The notion of cross-selling emerged many years ago and it is not confined to the hospitality industry as we see and, actually, experiencing it in many ways in our everyday life as well. That can only mean one thing and that is that cross-selling is a very successful technique and indispensable part of a sales strategy and you should absolutely include it into your hotel’s one. However, it is not that simple to apply as if you don’t do it right you will probably have the exact opposite results than the ones expected. Today, we are going to discuss some basic cross-selling rules that apply to hotel businesses together with some examples on how you could use it for your hotel’s profitability benefit.
Rule #1: The idea of cross-selling rests on the fact that if you have already captured the interest of a guest, you should try make him spend more than initially intended to. Nevertheless, you should not bombard your hotel guest with propositions. The fact that he has already chosen your services does not mean that he is keen on buying every single service or product you expect him to. Try to follow a concise plan and be as “soft” on him as possible. Evaluate the available options and make sure that the suggestion you make is somehow related to the initial purchase. Otherwise, you are not just going to miss your chance to earn more but you will absolutely miss the chance to have him back to your premises for a second visit, aka. decrease retention rates.
Rule #2: Try to hold back your impatience to sell more and wait until the potential guest has already made the first move. Although you can try to cross-sell even before the initial booking, if it is your first time trying you should wait until the guest has proceeded to a reservation. If the choice to come stay at your premises is already made, your efforts to sell more will be way more successful and fruitful. Therefore, make sure that you make the appropriate arrangements and that you optimize your website’s checkout process so that cross-selling “tips” comes with the “thank you” page. Then, after the guest’s arrival you should educate your staff on the best practices so that you can cross-sell in the bosom of your hotel.
Rule #3: As with every single step you take, you should test and plan properly your cross-selling practices as well. First off, for every attempt you make to cross-sell a product or service, you should keep records of the guest’s response, so that you can perfect your next move. For example, if you see that one type of guest (let’s say business travelers) tend to choose the same type of additional services when they have already chosen another one, you should keep that in mind for the next business travelers arriving to your premises. Then, you need to plan your moves so that you do not neither spam your guests nor missing your chance to earn more. Categorize your services and products and develop a consistent plan of which ones can be combined. Coming back to the aforesaid type of traveler, why would you suggest a free pass at the playground since there is no way he would travel with a kid while doing business?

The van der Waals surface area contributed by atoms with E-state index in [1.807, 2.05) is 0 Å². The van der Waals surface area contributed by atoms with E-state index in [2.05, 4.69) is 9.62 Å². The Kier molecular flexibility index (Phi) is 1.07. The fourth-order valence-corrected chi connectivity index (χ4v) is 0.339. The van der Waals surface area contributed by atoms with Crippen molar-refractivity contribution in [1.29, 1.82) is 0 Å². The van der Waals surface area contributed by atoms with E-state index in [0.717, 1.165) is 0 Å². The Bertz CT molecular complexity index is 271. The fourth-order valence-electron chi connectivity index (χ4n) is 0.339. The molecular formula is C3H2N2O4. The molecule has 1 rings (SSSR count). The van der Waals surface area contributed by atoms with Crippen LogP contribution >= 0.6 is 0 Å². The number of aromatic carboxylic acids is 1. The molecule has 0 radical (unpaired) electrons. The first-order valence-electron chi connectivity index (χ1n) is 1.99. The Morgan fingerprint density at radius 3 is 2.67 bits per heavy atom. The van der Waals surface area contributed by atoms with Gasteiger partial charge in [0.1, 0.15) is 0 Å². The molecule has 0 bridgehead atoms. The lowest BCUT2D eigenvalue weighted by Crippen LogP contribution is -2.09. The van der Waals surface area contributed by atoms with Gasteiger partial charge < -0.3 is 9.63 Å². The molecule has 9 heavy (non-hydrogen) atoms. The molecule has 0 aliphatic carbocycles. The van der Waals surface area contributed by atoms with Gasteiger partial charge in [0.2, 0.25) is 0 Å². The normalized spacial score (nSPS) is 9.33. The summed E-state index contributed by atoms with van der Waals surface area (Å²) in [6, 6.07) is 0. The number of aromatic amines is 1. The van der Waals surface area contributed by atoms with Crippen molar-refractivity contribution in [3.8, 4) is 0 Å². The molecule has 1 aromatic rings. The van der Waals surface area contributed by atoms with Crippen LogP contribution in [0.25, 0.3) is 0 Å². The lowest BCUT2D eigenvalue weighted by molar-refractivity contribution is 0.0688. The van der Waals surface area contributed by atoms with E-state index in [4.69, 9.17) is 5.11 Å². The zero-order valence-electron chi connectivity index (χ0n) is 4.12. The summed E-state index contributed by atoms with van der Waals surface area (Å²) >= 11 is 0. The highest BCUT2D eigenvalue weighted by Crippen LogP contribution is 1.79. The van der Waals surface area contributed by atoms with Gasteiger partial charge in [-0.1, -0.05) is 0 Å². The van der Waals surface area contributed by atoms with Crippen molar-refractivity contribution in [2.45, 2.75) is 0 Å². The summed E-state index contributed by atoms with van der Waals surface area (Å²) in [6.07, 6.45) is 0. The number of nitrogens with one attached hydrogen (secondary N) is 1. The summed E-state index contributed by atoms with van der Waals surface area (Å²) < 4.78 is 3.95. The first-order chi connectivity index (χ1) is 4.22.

Rule #4: A couple of years ago there was a guide for cross-selling at The Economist and one of the most important rules was “the rule of 25”. This rule aims to constrain your cross-selling tactics in terms of cost. In other words, if the initial purchase is €100 and you are trying to make your guest spend more with a service that costs €100 as well then you missed your chance to win. The aforesaid rule states that you should not exceed the 25% of the initial purchase. I know that can be hard, especially in the hotel industry, as you cannot really limit yourself to that number but you can absolutely catch on a reasonable recommendation. For example, it would wiser to propose a couples massage when someone books a honeymoon suite instead of proposing a service that might cost twice the price of the suite.
Rule #5: As a hotelier, when you receive a booking, whether it comes from a new customer or a returning one, you already have some basic knowledge on his profile. During check-in you get even more information as you probably already know at this point your guest’s age, marital status, gender and so on. At this point you should take care of two things. Firstly, you need to “write” everything down so that you have your database updated. Secondly, you have to think before you suggest… Strictly speaking, you have to consider all the information you have available (in case of a returning guest that process will be much easier as you already know the guest’s preferences as well) before you cross-sell your hotel’s services and products.
Bringing up rear, although cross-selling might sound quite straightforward I-have-to-sell-more-than-a-room, it is not. As it happens with everything, business-wise, years and practice have proven that we have to follow some basic rules in order to avoid others’ or even our own mistakes from the past. Therefore, if you want to start earning more than just a reservation you should absolutely consider cross-selling but always with these rules in mind.
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